The war in Ukraine is showing, as never before, a new front of attack: cyberwar. A new way of approaching a conflict that is also fought in the field but which still risks appearing distant and, therefore, less dangerous than it is. In reality, the Ukraine war is producing consequences beyond those now sadly known, including a dramatic humanitarian and economic crisis. The Ukraine conflict has implications for the cybersecurity of any company that operates even at a great distance from this country, including, of course, Italian companies.
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War in Ukraine: hackers line up
The first consequence of this cybersecurity war is that Russia and Ukraine’s main criminal and hacking groups – or in any case of Asian origin – have taken the field. To do so, they bluntly espoused one of two factions. These are groups that are largely connected to the main cybercrime activities of the globe. From today, therefore, companies could be not only economic targets but also political ones. Precisely for this reason, the choice of a potential attack could be based on more “geographical” motivations than in the past: targets considered “hostile” to one of the two factions are chosen.
More direct and powerful attacks
And this is how a wave of attacks against targeted targets is expected, with a much higher intensity. This implies, above all, the need to strengthen the defense perimeter against cyber threats. The war in Ukraine, for example, has brought DDoS (Distributed Denial of Service) attacks back into the limelight, seen as the simplest and most effective means of taking down almost all web services. An attack that is easy to launch but very complex to mitigate and for which a lot of preventive work is needed.
As the conflict continues, it is increasingly likely that hacker groups and cybercriminals will release threats that, until recently, were under development just to create even more havoc and try some desperate and decisive moves. This could lead to the spread of a large amount of malware and zero-day exploits that are difficult to detect immediately with traditional tools and techniques. Hence, the need to use advanced threat intelligence tools can promptly find unclassified malicious code and behavior.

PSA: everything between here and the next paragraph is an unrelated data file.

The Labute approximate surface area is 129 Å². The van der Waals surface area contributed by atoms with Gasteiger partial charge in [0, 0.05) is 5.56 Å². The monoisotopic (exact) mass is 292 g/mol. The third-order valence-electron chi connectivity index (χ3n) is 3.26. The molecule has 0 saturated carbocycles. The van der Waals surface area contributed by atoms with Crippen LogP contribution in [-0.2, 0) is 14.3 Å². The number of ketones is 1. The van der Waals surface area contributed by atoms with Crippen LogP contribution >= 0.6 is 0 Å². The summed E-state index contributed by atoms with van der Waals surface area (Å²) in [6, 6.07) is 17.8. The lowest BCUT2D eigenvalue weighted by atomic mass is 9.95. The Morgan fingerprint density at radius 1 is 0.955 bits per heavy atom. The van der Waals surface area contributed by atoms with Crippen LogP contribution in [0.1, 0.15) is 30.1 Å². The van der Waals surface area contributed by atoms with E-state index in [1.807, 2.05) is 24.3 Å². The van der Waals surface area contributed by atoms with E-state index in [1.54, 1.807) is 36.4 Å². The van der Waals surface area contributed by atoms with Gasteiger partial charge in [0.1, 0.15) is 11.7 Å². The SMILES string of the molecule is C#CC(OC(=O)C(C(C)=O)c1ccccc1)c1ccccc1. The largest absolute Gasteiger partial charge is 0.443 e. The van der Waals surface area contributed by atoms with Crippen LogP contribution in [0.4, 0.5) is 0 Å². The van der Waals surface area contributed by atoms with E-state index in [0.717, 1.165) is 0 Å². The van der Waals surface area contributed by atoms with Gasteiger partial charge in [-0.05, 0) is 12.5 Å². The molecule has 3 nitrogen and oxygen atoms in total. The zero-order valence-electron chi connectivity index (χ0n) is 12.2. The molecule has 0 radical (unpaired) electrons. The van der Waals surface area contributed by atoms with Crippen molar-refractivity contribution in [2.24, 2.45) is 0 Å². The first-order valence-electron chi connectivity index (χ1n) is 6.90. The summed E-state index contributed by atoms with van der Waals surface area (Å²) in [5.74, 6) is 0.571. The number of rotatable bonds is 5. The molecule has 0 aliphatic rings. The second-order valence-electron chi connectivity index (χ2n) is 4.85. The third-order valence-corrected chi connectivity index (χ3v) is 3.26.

The cyber world has peculiar characteristics could lead to a rapid escalation of conflict in the digital domain. In fact, a cyber war involving dozens of different states is conceivable because threats can hardly be isolated in a certain territory, and, as we now know, large groups of cyber-criminals have collaborators worldwide. And this, of course, has consequences for governments, critical infrastructure, businesses, and individuals.
On March 17, the National Cybersecurity Agency warned against Russian-made technological programs and products. Attention is focused on the Kaspersky antivirus, used by various Italian companies. The Kremlin could use the latter as a vehicle for cyber attacks on companies and public bodies. Acn’s invitation is to carefully analyze the international situation and the geopolitical framework, as technical malfunctions could escalate with the consequent risk of attacks on companies and systems by all Russian software and services.
The war in Ukraine is a conflict of “exploits.”
The race for digital arsenals leads to a dizzying increase in requests for zero days ready to attack an increasingly large mass of computer systems, if possible, from different points. Which, in practical terms, translates into cybercrime’s search for vulnerabilities to the most disparate software, even those that have so far been less manned and free from the aims of attackers.
This is one of the consequences of this cyber war that needs to be tackled with two complementary strategies. On the one hand, software and hardware development integrates more stringent review processes, with particular attention to the DevSecOps model. On the other hand, more careful, complete, and timely management of updates which, to date, still represents an effective solution for mitigating most of the threats. Especially right now.